It’s nice to see Idris Elba smiling, isn’t it? After years of brooding as haunted detective John Luther on the BBC America cop drama Luther, the reigning Sexiest Man Alive is lightening things up with a comedy. Elba is easily the best thing about his new Netflix series Turn Up Charlie — debuting Friday, March 15 on the streamer; I’ve seen the first three episodes — a thoroughly mild, easily digestible sitcom that unfortunately dips into Disney Channel levels of saccharine too often to merit a recommendation. It’s a hard show to hate, but without Elba to anchor it, it’d be so lightweight, it’d disintegrate in the air like a dandelion.
Elba stars as Charlie, a former one-hit-wonder who’s now a middling DJ (he plays weddings, not massive outdoor festivals) and confirmed bachelor. When Charlie reconnects with his movie star pal David (TURN: Washington’s Spies alum JJ Feild), he thinks David’s ultra-successful music producer wife Sara (Covert Affairs‘ Piper Perabo) might be able to help him revive his music career. Actually, David and Sara do have a business proposition for him: They offer him a job looking after their bratty daughter Gabby (newcomer Frankie Hervey). Gabby is a terror, blessed with a huge vocabulary and a frightening amount of self-confidence. “Do you know how long, on average, it takes me to make a nanny quit?” she asks Charlie early on. (Spoiler alert: It’s not very long.)
Elba has charm to spare, of course, and it’s a pleasure to see him loosen up a little and have fun here as the easy-going Charlie. Plus, veteran comedy director Tristam Shapeero (Community, Unbreakable Kimmy Schmidt) lends the show an endearingly goofy, rough-edged vibe. But all their efforts are misspent on a thinly drawn premise that shoots for heartwarming and lands somewhere closer to corny. Turn Up Charlie ends up playing like an only slightly more sophisticated version of The Manny, the fictional sitcom that This Is Us‘ Kevin quit on in the pilot… because it was so brainless.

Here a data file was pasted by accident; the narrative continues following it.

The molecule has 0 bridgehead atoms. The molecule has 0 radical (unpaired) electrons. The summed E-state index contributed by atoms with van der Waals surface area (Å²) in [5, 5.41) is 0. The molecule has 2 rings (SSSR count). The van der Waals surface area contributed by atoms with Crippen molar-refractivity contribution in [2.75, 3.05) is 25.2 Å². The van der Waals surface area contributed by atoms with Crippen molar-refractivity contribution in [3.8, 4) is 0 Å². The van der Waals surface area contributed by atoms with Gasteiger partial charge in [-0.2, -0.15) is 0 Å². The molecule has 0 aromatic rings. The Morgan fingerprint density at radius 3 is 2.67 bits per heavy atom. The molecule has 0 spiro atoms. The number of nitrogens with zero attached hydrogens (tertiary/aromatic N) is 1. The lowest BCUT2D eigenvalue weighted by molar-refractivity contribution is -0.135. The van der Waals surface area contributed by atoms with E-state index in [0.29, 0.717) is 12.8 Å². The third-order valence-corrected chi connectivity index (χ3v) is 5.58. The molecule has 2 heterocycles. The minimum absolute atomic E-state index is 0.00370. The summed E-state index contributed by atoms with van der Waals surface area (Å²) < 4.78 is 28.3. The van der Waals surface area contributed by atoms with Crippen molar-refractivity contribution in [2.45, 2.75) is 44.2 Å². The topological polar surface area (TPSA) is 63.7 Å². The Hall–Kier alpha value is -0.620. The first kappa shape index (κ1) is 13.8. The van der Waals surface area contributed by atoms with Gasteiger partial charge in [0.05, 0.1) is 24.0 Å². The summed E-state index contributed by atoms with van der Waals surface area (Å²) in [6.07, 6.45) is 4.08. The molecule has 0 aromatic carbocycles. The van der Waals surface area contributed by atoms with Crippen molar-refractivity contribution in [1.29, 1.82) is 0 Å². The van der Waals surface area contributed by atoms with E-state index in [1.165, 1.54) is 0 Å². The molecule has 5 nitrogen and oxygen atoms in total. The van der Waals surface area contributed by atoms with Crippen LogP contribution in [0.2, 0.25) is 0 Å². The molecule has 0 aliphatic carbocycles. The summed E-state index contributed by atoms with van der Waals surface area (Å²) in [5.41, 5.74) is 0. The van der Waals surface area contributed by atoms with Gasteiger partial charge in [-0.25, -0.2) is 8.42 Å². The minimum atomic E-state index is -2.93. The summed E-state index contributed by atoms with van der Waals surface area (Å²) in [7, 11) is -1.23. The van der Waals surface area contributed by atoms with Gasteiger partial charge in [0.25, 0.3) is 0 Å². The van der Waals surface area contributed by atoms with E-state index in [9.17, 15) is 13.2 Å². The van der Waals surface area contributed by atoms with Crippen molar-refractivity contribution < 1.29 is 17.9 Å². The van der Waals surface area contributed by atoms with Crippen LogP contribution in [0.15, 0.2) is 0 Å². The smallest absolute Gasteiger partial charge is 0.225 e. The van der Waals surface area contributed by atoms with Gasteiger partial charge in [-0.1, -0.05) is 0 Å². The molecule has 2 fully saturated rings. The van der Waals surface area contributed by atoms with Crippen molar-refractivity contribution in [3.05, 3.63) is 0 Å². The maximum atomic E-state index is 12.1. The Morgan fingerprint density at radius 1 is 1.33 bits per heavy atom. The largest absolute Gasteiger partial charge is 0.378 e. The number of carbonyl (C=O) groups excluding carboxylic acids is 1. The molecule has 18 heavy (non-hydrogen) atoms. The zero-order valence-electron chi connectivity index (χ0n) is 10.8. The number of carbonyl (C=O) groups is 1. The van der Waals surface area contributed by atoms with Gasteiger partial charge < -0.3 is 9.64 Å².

The predictable antics of Charlie chasing after a misbehaving child wear thin quickly, as does Gabby’s pouting after being ditched by her parents yet again, and the jokes aren’t sharp enough to cut through all the schmaltz. (Elba only has himself to blame; he’s credited as a co-creator here.) It also drags noticeably when Elba’s not on screen. Gabby’s mom and dad are repeatedly shown to be such terrible, unconcerned parents that it’s hard to connect with them as characters, and Charlie’s home life, with an overbearing aunt for a landlord and a slacker roommate, feels like a remnant from a different, much broader sitcom.
Elba’s presence, along with the cast’s British accents, probably help to raise this a full letter grade in my estimation. (It’s just fun to listen to Elba say stuff like “fing” instead of “thing.”) But it’d be a lot more appealing if they ditched the cutesy “manny” angle and just followed Charlie’s life without the kid. (His dating life takes a backseat in the early episodes… and who doesn’t want to see Idris Elba on a date?) Really, I’d watch Elba in just about anything — but Turn Up Charlie does test that proposition to its very limits.
THE TVLINE BOTTOM LINE: It’s nice to see Idris Elba doing comedy, but Netflix’s Turn Up Charlie is too thinly drawn and corny to be a worthy showcase.